More On Zinc
A study published in 1996 shuffled 100 Cleveland Clinic employees who self-reported catching colds into two groups. Fifty took lozenges containing 13.3 milligrams of zinc gluconate – the dosage of today’s Cold-Eeze and other over-the-counter lozenges – every two hours as long as they had cold symptoms.
Fifty others took placebo lozenges. The study was double-blind, so neither patients nor researchers knew which patients had the placebo. The findings: the zinc group cleared symptoms more than three days earlier – 4.4 days versus 7.6 days of the placebo group, and, until that point, suffered fewer days with cough, headache, hoarseness, nasal congestion, and sore throat (fever, muscle aches, scratchy throat and sneezing remained similar during the cold’s duration).
A Cochrane review of zinc for the common group of cold viruses, updated in 2013 summarized 18 randomized controlled trials involving 1,781 participants across all age groups found that zinc – particularly in lozenge or syrup form – “inhibits replication of the virus” that cause the common cold and shortens average duration of the common cold when taken within 24 hours of onset of symptoms at a dose of more than 75 milligrams a day.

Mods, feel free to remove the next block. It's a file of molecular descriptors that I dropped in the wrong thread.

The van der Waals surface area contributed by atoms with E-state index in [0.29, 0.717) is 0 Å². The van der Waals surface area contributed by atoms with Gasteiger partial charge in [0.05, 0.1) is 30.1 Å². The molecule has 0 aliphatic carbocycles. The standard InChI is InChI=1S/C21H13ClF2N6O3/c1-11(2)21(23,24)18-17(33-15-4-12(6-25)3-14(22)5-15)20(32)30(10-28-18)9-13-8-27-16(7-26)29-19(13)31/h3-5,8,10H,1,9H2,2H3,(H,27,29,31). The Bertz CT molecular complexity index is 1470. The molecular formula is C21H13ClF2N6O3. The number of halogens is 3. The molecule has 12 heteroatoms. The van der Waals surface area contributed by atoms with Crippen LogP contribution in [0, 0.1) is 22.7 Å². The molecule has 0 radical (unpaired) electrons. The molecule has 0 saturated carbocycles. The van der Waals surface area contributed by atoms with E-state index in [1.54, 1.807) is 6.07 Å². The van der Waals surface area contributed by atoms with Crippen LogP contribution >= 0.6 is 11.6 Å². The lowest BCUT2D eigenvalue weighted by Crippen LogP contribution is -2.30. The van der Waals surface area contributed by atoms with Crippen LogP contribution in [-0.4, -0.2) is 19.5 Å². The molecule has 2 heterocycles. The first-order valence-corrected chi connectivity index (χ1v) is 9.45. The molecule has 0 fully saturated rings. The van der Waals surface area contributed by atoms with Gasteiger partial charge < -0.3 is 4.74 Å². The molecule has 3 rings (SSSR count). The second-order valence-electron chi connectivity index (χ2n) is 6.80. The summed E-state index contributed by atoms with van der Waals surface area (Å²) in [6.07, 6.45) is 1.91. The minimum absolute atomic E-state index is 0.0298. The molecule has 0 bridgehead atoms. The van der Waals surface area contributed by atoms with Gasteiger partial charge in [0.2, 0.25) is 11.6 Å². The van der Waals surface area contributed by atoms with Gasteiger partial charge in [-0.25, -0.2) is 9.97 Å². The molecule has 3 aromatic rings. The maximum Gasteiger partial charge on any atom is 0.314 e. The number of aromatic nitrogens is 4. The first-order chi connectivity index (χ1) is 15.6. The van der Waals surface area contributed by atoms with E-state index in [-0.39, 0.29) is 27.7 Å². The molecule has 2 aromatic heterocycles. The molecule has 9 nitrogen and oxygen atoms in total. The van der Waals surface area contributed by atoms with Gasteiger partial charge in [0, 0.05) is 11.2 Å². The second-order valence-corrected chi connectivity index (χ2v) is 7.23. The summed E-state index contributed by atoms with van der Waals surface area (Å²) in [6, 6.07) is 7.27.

A 2010 study led by University of Leiden Medical researchers in the Netherlands sought to understand how zinc inhibited that replication. The team reported that zinc inhibits a cousin of SARS-CoV-2: SARS-CoV, the original SARS of the 2003 outbreak.
Zinc is needed for immune cell development and communication and plays an important role in inflammatory response.
A deficiency in this nutrient significantly affects your immune system’s ability to function properly, resulting in an increased risk of infection and disease, including pneumonia.
Numerous studies reveal that zinc supplements may protect against respiratory tract infections like the common cold.
So, the question remains is hydroxychloroquine effective for COVID-19?
Until we have more data, from the additional trials listed above, the answer is still, we don’t know.
I will continue to follow the research and monitor what my colleagues are reporting from the front lines.
Until we have a proven drug or drugs, I recommend my patients do what they can to get healthier AND PREVENT getting infected.
You should continue to practice social distancing and if possible limit exposure to others when returning to regular daily activities.